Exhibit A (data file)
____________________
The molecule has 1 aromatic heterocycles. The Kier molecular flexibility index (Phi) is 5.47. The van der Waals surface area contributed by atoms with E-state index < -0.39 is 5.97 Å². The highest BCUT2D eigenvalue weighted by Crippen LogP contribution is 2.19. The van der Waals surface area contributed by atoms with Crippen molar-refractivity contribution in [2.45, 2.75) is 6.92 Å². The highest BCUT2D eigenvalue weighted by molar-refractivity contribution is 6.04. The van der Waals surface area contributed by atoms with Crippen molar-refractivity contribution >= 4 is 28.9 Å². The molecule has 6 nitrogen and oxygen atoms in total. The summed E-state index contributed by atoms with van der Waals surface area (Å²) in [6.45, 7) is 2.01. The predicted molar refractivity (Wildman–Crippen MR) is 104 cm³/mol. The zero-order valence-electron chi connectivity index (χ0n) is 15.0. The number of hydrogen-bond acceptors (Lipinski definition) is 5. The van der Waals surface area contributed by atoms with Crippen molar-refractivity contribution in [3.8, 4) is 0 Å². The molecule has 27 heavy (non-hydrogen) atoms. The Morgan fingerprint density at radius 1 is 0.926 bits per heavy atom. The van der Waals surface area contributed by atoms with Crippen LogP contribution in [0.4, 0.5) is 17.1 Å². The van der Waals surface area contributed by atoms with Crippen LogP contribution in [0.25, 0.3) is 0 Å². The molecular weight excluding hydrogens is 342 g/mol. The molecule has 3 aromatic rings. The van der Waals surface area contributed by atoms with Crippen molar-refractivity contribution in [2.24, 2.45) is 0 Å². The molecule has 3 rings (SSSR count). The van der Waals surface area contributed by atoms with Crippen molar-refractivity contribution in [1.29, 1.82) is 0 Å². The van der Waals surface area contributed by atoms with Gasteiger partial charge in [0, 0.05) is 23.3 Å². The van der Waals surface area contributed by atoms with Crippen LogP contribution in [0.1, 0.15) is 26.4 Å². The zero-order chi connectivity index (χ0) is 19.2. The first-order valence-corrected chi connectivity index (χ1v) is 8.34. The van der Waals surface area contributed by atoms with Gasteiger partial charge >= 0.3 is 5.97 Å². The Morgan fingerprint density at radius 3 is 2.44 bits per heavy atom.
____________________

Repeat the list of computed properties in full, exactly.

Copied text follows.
The molecule has 1 aromatic heterocycles. The Kier molecular flexibility index (Phi) is 5.47. The van der Waals surface area contributed by atoms with E-state index < -0.39 is 5.97 Å². The highest BCUT2D eigenvalue weighted by Crippen LogP contribution is 2.19. The van der Waals surface area contributed by atoms with Crippen molar-refractivity contribution in [2.45, 2.75) is 6.92 Å². The highest BCUT2D eigenvalue weighted by molar-refractivity contribution is 6.04. The van der Waals surface area contributed by atoms with Crippen molar-refractivity contribution >= 4 is 28.9 Å². The molecule has 6 nitrogen and oxygen atoms in total. The summed E-state index contributed by atoms with van der Waals surface area (Å²) in [6.45, 7) is 2.01. The predicted molar refractivity (Wildman–Crippen MR) is 104 cm³/mol. The zero-order valence-electron chi connectivity index (χ0n) is 15.0. The number of hydrogen-bond acceptors (Lipinski definition) is 5. The van der Waals surface area contributed by atoms with Crippen molar-refractivity contribution in [3.8, 4) is 0 Å². The molecule has 27 heavy (non-hydrogen) atoms. The Morgan fingerprint density at radius 1 is 0.926 bits per heavy atom. The van der Waals surface area contributed by atoms with Crippen LogP contribution in [0.4, 0.5) is 17.1 Å². The van der Waals surface area contributed by atoms with Crippen LogP contribution in [0.25, 0.3) is 0 Å². The molecular weight excluding hydrogens is 342 g/mol. The molecule has 3 aromatic rings. The van der Waals surface area contributed by atoms with Crippen molar-refractivity contribution in [2.24, 2.45) is 0 Å². The molecule has 3 rings (SSSR count). The van der Waals surface area contributed by atoms with Crippen molar-refractivity contribution in [1.29, 1.82) is 0 Å². The van der Waals surface area contributed by atoms with Gasteiger partial charge in [0, 0.05) is 23.3 Å². The van der Waals surface area contributed by atoms with Crippen LogP contribution in [0.1, 0.15) is 26.4 Å². The zero-order chi connectivity index (χ0) is 19.2. The first-order valence-corrected chi connectivity index (χ1v) is 8.34. The van der Waals surface area contributed by atoms with Gasteiger partial charge >= 0.3 is 5.97 Å². The Morgan fingerprint density at radius 3 is 2.44 bits per heavy atom.